ARLINGTON, VA. — The US animal food industry remains competitive in international markets, according to the American Feed Industry Association’s (AFIA) 2022-23 State of the US Animal Food Industry report. In 2022, the value of US pet food exports was up 20% year-over-year, and total US animal food exports to China were up 10% over the same period at $7.5 billion in value.
In volume, the United States exported 9 million tonnes of product in 2022, including dog and cat food, feed additives, premixes and compound feeds, alfalfa and hay, protein meals and fishmeal. By value, the top export markets for US animal food products are Canada, China, Japan, South Korea and Mexico.
In all, the United States has added $9.6 billion to annual agricultural export value on average since 1977.
To support the advancement of US animal food exports, the AFIA shared its strategic efforts in three key countries: China, Vietnam and Brazil.
China has been climbing the ranks in terms of US dog and cat food imports since 2020 and now represents the second-largest export market for these products. The country imported a record $264 million in dog and cat food products in 2022. Similarly, feed additive exports from the United States to China grew $91.5 million from 2020 to 2022.
This is in part thanks to the establishment of a Phase One trade agreement with China inked in 2020, as well as an improvement to the facility registration process in China. According to the AFIA, the US Agricultural Marketing Service took responsibility for the process in January 2023 and has since registered 21 new animal food facilities and 42 new products for export to China.
In Vietnam, an updated health certificate for dry pet food products is expected to benefit US exports to the country. The certificate was a part of new international regulations set by the US Department of Agriculture’s (USDA) Animal and Plant Health Inspection Service (APHIS).
According to the AFIA, Vietnam has upped its pet food imports by 69% over the last five years, which poses an opportunity for US dog and cat food exporters. The association cited a burgeoning middle class and an increasingly knowledgeable pet owner population make Vietnam a key export market opportunity for pet food in the coming years.
Through the USDA’s Emerging Market Program (EMP), the AFIA was able to compile an assessment of Brazil’s animal food market. The assessment revealed Brazilian manufacturers are seeking fairly priced, high-quality ingredients, and are also seeking supplier partners as they shift their sourcing focus away from China.
For US animal food exporters, however, barriers into the Brazilian market remain. These include regulatory hurdles, such as “confusing and inconsistent product registration,” according to the AFIA. To help alleviate these impediments, the association has applied for funding through the MAP which, if approved, the AFIA will use to tackle business-to-business regulatory barriers of entry in the Brazilian animal food market.
Earlier this year, the AFIA was also a recipient of $146,582 in funds issued through the USDA’s Market Access Program (MAP). The funds are earmarked for promotional activities that support the global prominence of US products and were part of a $202.7 million funding initiative to support 67 nonprofit organizations undertaking this same mission.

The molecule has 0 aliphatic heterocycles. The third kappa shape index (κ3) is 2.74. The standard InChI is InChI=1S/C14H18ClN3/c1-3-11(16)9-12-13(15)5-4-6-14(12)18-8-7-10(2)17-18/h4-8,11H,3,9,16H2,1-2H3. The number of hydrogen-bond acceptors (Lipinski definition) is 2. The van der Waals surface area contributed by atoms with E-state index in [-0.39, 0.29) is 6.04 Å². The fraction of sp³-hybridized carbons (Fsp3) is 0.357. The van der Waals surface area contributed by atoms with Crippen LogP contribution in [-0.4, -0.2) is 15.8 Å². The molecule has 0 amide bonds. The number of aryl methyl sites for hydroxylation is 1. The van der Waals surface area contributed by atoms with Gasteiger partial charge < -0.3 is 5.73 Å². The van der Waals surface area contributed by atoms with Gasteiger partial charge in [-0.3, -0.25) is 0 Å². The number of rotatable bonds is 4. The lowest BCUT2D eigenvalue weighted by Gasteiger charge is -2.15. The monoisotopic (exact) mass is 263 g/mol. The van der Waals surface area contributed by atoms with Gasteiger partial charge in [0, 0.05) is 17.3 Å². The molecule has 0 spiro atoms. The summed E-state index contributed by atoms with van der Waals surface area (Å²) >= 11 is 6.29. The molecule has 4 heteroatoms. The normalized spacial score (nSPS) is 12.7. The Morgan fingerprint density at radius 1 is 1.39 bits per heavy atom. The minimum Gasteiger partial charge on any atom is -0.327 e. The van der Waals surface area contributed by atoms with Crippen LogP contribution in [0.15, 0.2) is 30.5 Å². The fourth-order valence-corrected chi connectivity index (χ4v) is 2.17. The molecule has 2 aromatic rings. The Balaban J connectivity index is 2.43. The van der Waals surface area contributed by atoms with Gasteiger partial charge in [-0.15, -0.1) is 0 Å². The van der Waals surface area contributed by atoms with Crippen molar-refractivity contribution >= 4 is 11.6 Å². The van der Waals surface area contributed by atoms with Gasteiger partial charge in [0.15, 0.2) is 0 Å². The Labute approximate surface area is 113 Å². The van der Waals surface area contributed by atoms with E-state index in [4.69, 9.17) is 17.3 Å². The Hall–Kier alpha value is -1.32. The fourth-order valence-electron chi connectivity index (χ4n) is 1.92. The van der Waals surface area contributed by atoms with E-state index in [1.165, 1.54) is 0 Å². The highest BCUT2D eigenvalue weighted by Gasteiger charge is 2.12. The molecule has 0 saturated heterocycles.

The threat of animal disease looms over the pet food and animal feed supply chains and also poses potentially devastating trade impacts for US producers. To this end, the AFIA worked with the USDA APHIS to update its export certificate, specifically the Veterinary Services (VS) 16-4 form.
The previous VS 16-4 form stated that “rinderpest, foot-and-mouth disease, classical swine fever, swine vesicular disease, African swine fever, and contagious bovine pleuropneumonia do not exist in the United States of America.” The update moves this statement from the letterhead to the additional declarations section, enabling APHIS to strike a specific disease from the form in real time without going through extensive review processes, according to the AFIA.
This means that in the event of an animal disease outbreak — such as African swine fever (ASF) — US animal food products would not automatically be barred for exportation. The AFIA noted it will continue to work with APHIS to streamline export certificates country-by-country and product-by-product to avoid potential disruptions.
These efforts to build trade for the US animal food industry are hindered by a lack of negotiating authority on the global stage. In the summer of 2021, the Biden administration failed to renew the Trade Promotion Authority (TPA), which assists US leaders in establishing free trade agreements (FTAs) with other countries. Without this, “the administration cannot expect support from Congress for any negotiated trade deal,” wrote Gina Tumbarello, senior director of international policy and trade at the AFIA.
According to the AFIA, “FTAs serve as a vehicle for the United States to reduce tariffs and enforce trade measures critical to lowering farmers’ feed prices and diversifying US suppliers amid ongoing geopolitical tensions. Absent traditional FTAs, the AFIA is pursuing opportunities for agriculture to be included in nontraditional frameworks and dialogues, such as the Indo-Pacific Economic Framework.”
While reestablishing negotiating power is one overarching obstacle for US animal food exporters, the AFIA continues to work with the USDA and other organizations to level the playing field in specific countries and regions to help US products compete globally.
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